Use 8x8 LED matrix with HK16K33 driver
An 8x8 LED Matrix is a component where 64 LEDs are arranged in a grid.
In this page the LED matrix plugs into a ‘backpack’ which drives the display.
The backpack uses the HT16K33 IC which interprets I2C instructions given to it by the microbit.
The LED matrix plugs into the backpack or is soldered depending on the version.
It is possible to drive just the matrix without the backpack using a shift register but this can be messy.
Instead we send I2C commands to the backpack which in turn lights the 8x8 matrix.
There are two components needed: an LED matrix and HT16K33-based backpack. Usually these are sold together as a module. A search on eBay or Amazon reveals many results to
HK16K33 backpack which range from £3 – £10.
Alternatively, you could shop at Adafruit who kindly provided many of the photos used in this page!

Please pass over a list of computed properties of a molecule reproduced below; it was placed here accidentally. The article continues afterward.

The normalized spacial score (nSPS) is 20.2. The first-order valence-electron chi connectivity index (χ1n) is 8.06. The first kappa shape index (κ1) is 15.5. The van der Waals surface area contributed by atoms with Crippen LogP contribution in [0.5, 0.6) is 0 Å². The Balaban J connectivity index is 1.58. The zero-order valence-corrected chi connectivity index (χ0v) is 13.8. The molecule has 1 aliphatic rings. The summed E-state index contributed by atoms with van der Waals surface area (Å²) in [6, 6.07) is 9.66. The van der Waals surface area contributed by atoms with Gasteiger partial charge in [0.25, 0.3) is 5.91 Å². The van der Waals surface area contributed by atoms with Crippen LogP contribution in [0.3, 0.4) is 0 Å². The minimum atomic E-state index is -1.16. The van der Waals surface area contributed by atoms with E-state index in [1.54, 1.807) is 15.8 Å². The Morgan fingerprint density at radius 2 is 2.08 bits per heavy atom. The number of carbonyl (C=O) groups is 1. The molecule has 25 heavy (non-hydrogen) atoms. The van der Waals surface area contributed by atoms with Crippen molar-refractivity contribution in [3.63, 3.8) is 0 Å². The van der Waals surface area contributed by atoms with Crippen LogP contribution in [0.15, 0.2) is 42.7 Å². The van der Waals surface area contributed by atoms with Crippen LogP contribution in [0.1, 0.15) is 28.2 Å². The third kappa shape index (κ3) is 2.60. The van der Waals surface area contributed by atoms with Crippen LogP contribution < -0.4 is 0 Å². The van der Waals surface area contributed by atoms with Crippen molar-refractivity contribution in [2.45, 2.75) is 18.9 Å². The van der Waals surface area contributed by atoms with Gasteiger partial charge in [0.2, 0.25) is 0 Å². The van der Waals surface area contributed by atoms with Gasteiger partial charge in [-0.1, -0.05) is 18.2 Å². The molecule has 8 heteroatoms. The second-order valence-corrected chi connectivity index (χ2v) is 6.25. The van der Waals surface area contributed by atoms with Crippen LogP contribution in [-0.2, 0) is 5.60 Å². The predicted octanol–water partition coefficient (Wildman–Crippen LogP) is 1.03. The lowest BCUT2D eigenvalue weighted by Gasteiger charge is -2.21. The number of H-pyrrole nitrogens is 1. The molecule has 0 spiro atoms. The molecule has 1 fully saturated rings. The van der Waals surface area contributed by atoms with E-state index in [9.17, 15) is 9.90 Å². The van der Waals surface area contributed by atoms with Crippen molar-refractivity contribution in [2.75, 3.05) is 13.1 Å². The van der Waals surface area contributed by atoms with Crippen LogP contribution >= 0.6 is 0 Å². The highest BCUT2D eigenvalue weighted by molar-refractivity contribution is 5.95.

In some instances you will need to solder the LED matrix to the backpack. There’s a fantastic tutorial on Adafruit on how to do it.
A microbit edge connector is required to access the I2C pins on the microbit. These are
pin20 of the microbit.
|Backpack Pin||Microbit Pin|
The I2C naming conventions are different than usual.
SCL = CLK &
SDA = DAT.
The I2C bus is accessed through
pin20. There are already components on the bus. These are:
Each device on the bus must occupy a different address. The HT16K33 module has its own I2C address. The address is usually found on the datasheet or product page of the component. On the Adafruit backpack it’s possible to change the I2C address if required.
Alternatively, the microbit’s I2C bus can be scanned for devices. There is a guide to scanning the I2C bus on this website.
Upload the saved module to the microbit in mu. See here for tutorial on how to add modules.
Published: December 23, 2016 Updated: December 23, 2016
Acknowledgements: All images by Adafruit (CC-BY).